Beyond the numbers

How to report tips and gratuities! The new laws you need to know about

Joe Lennon 24/4/2024 9 minute read

Joe Lennon FCCA explains how new laws are coming in regarding the allocation of tips to workers.

Do you run a business where tips and gratuities are common?

Do you as an employer help administer these payments to staff, or is this handled through a tronc scheme?

If you answered yes to the above then you need to be aware of new legislation in the form of The Employment (Allocation of Tips) Act 2023. This is set to come into effect from 1 October 2024 and it means if your business is based in England, Scotland, or Wales then you'll need to operate within a new set of legislation concerning how you distribute tips and gratuities to your staff.

The amends to the law don't impact on the tax, or social security treatment, of tips. However, if you have to make changes to your back office systems and processes as a result of this, then that could impact on your pay as you earn (PAYE) and National Insurance Contributions (NICs) exposure. In this blog post we explain the new rules and what you need to consider from a taxation and compliance perspective.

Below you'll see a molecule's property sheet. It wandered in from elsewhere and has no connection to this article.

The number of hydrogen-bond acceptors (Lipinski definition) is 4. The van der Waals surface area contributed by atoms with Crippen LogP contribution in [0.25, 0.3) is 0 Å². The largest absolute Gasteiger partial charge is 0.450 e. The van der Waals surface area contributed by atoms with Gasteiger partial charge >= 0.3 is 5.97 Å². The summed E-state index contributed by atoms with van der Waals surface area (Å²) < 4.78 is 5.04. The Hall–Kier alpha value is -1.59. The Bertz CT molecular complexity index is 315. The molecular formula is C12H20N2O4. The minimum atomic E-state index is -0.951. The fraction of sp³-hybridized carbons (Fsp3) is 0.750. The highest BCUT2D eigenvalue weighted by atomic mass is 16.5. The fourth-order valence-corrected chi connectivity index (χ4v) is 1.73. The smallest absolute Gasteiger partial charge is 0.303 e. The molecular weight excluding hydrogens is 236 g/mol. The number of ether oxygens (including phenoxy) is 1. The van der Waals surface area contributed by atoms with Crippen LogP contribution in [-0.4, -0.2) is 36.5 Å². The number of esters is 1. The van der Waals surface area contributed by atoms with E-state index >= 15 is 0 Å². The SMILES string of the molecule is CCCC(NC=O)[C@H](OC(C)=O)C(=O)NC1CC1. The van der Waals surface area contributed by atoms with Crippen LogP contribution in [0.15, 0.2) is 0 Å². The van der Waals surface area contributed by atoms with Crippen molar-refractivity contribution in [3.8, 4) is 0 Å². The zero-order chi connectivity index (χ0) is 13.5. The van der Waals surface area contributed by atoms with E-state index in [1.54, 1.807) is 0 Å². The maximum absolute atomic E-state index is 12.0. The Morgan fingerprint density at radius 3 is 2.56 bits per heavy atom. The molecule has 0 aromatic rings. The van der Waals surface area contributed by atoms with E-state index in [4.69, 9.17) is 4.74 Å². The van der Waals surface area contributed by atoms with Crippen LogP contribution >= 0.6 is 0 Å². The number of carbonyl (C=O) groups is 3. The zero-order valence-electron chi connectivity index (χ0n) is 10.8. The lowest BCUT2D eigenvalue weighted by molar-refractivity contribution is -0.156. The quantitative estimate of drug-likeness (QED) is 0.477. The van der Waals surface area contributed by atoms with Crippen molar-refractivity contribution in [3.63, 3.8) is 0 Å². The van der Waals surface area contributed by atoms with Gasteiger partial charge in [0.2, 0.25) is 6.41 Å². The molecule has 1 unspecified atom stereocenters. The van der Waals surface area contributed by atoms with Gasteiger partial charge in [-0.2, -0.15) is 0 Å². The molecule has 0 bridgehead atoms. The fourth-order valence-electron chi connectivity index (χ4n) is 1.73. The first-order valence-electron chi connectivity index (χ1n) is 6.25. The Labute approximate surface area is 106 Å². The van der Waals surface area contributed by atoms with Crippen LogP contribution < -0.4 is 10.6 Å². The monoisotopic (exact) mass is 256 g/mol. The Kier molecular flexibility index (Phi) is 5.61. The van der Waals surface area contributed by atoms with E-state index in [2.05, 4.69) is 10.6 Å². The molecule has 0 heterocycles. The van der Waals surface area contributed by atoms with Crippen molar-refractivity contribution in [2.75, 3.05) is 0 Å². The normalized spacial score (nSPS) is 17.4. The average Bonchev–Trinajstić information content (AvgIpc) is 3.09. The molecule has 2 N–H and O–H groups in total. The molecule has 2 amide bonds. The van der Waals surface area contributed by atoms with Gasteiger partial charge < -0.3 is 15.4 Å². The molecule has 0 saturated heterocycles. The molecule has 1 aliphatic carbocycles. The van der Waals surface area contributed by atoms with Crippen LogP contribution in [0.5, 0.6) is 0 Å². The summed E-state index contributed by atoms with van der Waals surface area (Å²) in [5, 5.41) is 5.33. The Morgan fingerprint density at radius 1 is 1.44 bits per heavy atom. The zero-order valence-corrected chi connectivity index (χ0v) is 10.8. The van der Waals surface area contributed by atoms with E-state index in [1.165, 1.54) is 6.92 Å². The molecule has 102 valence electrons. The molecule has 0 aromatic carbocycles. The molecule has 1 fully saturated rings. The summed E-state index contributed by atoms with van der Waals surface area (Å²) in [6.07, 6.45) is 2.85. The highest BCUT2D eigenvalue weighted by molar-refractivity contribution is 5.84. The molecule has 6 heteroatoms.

Ensure compliance on tips & greatuities to avoid a HMRC fine.

How to report tips and gratuities as employers and employees?

Under the Employment (Allocation of Tips) Act 2023, employers responsible for administering tips are required to maintain records of tip allocation and distribution for a minimum of 3 years from the date received. Staff have the right to request specific records, which must be provided within 4 weeks of the request date. Details on tax liabilities and National Insurance are included later in this post.